The protagonist projection hypothesis
Research output: Contribution to journal › Review article
The protagonist projection hypothesis was formulated by Holton (1997) in order to account for cases where the speaker seems to utter contradictory statements. Holton argues that in these cases the speaker projects herself into the mind of someone else. Three different sentence-types have been classified as examples of protagonist projection: (i) sentences with factive verbs (tell+wh, know), (ii) sentences that realize free indirect discourse, and (iii) sentences that do not realize free indirect discourse, but are still assumed to be instances of speaking from someone else's perspective. Regarding the sentences in (i), I argue, following Tsohatzidis (1993, 1997, 2012), that neither tell+wh nor know must be considered as factive predicates. As for the sentences of type (ii), I conclude that free indirect discourse is an instance of protagonist projection. Finally, the sentences of type (iii) are accounted for as cases of utterances whose syntax is partially unpronounced.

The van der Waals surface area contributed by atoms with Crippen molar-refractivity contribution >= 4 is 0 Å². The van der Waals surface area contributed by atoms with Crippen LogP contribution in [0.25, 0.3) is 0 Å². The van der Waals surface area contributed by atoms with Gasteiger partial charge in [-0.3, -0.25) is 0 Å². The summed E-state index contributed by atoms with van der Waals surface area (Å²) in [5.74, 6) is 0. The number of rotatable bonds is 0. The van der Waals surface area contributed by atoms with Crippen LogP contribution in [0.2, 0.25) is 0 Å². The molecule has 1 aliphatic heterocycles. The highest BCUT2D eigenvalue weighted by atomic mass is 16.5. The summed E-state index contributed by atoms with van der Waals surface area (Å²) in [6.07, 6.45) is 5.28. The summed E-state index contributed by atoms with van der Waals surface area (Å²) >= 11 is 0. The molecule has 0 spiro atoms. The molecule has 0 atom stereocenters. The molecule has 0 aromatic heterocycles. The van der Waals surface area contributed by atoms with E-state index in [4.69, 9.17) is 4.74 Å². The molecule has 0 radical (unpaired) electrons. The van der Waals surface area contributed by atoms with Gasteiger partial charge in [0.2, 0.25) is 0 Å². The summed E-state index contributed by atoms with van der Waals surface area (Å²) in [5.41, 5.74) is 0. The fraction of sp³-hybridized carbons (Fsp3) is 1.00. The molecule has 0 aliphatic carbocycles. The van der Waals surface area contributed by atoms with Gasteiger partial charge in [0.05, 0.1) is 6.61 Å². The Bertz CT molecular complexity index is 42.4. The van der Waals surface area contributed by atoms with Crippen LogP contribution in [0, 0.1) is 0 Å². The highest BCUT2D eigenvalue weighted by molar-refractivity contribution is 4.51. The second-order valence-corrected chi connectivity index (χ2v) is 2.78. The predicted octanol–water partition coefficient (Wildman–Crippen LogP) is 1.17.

|Research areas and keywords||
Subject classification (UKÄ) – MANDATORY
|Number of pages||20|
|Journal||International Review of Pragmatics|
|Publication status||Published - 2017|